Get rid of the “Most Valuable Player” designation!

Get rid of the “Most Valuable Player” designation!

BUILD TEAMS – REWARD TEAMS

To me, one of the most useless designations has always been the “Most Valuable Player” award.

Awarded in sports, with similar concepts created in business, the objective of the award is to recognize the individual that was the best, contributed the most, or ensured the success of the project or team.

To me, the entire concept of a MVP in sport is contradictory.

It’s a team sport – any selection of one player as the “most valuable” is hard to measure and subjective at best.

More importantly, the idea of selecting one player above all of the rest of the team defeats the very concept of a TEAM in the first place.

Can anyone truly argue that Messi is more valuable than Ronaldo to their teams? Put differently – would Ronaldo be as effective if he was at Barca or Messi if he played at Real Madrid. Probably not, but does it matter? More recently, would Von Miller have wreaked as much havoc on Cam Newton had the Broncos defensive front not totally dominated the Panthers front five (or had the defensive backfield not completely blanketed the Panthers receiving corps?).

In almost all situations, the team dynamic sets the tone for individual performances. The team composition enables stars to perform because of the contribution of the players around them.

This does not mean to imply that stars don’t exist. They most certainly do – in sports, and in business.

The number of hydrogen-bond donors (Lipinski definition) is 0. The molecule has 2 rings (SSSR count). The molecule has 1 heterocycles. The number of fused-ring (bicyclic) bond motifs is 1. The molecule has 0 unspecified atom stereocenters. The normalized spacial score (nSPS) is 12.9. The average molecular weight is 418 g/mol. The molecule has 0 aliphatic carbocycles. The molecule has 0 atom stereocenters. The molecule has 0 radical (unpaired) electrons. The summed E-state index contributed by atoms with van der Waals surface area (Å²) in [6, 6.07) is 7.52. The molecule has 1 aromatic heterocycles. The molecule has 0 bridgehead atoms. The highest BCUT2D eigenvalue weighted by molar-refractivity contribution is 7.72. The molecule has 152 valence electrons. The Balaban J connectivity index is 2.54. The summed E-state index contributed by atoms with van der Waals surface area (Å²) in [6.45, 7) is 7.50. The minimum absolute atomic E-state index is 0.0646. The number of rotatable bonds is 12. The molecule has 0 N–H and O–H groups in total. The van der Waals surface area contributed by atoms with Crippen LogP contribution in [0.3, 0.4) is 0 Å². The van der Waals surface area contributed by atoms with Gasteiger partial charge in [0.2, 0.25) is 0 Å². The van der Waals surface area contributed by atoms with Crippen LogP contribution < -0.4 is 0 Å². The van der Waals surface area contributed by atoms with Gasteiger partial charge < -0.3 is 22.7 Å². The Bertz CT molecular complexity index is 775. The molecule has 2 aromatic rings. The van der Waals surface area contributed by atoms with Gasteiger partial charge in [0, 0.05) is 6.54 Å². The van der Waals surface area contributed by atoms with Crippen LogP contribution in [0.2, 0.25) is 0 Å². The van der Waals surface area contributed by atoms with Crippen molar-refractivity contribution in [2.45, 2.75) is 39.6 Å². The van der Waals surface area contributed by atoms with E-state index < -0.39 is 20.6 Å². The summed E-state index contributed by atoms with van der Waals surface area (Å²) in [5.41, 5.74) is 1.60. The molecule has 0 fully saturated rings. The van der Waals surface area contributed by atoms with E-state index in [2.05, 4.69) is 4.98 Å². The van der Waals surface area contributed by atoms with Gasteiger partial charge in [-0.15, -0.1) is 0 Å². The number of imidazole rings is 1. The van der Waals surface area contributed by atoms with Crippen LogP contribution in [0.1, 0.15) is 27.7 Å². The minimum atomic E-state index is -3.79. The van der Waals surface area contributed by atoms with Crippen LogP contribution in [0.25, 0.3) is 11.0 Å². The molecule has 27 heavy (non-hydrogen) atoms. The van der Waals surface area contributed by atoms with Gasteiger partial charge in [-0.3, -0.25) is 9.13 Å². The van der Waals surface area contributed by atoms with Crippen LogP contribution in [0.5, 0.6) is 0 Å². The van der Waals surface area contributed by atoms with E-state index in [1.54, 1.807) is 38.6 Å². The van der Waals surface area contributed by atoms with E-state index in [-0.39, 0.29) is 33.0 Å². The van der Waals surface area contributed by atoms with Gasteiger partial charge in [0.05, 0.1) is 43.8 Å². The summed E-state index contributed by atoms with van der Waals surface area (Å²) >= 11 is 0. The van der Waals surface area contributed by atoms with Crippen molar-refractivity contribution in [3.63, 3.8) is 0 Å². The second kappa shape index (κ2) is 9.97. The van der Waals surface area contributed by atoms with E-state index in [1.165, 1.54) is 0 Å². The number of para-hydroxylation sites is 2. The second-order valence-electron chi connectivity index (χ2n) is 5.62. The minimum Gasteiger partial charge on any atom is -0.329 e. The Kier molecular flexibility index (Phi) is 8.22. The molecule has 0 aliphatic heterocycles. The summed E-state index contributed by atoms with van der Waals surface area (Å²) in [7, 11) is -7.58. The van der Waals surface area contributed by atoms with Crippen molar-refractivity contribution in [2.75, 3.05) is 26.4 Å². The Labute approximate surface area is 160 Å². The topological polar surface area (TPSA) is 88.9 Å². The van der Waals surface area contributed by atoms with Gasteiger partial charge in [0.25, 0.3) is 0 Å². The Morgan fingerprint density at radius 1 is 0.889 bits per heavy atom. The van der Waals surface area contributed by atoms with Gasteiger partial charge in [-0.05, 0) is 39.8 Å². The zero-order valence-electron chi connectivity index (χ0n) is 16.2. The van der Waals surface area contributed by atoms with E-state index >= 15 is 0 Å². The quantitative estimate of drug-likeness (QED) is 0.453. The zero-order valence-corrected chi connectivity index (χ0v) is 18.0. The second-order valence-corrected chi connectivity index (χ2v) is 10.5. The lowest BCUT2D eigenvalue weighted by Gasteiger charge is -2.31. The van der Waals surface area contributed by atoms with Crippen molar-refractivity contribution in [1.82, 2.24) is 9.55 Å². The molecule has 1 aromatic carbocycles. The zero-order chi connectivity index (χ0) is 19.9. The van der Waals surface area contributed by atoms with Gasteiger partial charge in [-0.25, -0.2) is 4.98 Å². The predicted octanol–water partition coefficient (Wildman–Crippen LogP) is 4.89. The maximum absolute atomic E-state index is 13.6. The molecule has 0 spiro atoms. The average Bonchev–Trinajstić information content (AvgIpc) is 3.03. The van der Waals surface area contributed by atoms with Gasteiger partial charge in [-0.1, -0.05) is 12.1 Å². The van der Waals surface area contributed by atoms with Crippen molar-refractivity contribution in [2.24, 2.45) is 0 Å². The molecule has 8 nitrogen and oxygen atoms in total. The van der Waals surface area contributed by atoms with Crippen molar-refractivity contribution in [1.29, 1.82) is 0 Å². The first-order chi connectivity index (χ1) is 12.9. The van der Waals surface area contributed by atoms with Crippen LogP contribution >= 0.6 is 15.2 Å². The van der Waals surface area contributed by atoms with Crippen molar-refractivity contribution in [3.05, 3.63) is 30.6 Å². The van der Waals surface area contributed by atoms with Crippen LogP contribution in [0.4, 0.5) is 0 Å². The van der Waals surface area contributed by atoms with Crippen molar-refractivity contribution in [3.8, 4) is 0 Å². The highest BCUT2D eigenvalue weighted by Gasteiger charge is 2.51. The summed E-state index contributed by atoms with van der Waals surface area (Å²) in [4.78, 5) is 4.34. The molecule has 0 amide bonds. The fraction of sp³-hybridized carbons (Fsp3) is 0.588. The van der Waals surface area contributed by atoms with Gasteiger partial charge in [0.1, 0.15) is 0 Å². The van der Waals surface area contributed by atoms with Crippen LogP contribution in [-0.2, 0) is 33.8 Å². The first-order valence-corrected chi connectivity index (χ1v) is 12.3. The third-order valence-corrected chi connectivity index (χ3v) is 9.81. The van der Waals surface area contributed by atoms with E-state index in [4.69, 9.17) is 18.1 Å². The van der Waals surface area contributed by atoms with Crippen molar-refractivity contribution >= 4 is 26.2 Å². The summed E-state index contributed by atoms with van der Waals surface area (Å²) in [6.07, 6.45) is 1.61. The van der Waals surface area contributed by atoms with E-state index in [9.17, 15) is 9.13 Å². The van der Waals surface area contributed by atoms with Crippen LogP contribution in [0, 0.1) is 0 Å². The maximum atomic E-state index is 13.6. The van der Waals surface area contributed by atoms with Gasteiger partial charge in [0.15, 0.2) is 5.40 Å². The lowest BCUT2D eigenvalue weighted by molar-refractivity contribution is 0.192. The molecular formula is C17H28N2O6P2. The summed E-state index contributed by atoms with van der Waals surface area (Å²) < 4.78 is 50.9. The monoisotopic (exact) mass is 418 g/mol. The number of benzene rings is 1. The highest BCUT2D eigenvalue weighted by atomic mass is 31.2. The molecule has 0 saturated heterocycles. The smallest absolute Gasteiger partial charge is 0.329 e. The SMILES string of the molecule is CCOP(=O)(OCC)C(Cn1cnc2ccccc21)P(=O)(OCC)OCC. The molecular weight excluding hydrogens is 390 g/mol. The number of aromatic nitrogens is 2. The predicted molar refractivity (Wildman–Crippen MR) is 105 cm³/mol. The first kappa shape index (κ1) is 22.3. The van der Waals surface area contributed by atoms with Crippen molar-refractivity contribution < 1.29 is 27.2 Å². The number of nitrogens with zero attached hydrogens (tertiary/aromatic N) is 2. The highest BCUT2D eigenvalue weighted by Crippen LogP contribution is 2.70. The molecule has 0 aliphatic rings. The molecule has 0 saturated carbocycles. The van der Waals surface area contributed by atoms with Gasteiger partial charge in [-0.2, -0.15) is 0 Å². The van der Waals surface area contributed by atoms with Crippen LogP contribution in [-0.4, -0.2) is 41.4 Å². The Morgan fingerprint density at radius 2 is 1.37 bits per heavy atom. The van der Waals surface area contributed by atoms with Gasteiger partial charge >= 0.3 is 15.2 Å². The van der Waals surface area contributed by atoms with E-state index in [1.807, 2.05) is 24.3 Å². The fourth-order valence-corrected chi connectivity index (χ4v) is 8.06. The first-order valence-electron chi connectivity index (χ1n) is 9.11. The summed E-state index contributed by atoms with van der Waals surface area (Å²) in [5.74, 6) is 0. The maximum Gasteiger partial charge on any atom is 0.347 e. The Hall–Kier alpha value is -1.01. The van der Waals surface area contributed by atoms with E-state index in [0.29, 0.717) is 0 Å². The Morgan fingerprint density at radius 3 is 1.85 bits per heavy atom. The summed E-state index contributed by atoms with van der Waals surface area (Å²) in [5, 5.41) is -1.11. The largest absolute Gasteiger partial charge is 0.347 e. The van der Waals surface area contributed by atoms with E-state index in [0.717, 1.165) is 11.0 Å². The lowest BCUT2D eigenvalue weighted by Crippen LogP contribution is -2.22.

The point is that to recognize Most Valuable Players (or in our case, most valuable executives or sales people) trivializes the important role that the team plays in creating the success of the whole.

How many times have we seen, again in sport, true teams with no stars humiliate a team with one star. Relying on the star while the rest of the team sits back is rarely effective – especially in business.

And for me, regularly recognizing individual performance only serves to incent individuals to act for themselves rather than for the good of the team. All the team building in the world can’t help if the prize at the end of the day is an individual award. It has been suggested to me as I prepared this article, that some companies create Most Valuable Teammate awards – recognizing the individual that contributes the most to making the team successful. I believe that those types of awards would actually work toward supporting the team concept that a company is trying to promote internally.

In business – if the focus is on building better teams, empowering those teams to act, and rewarding the team for their performance – the success will be much more sustainable.

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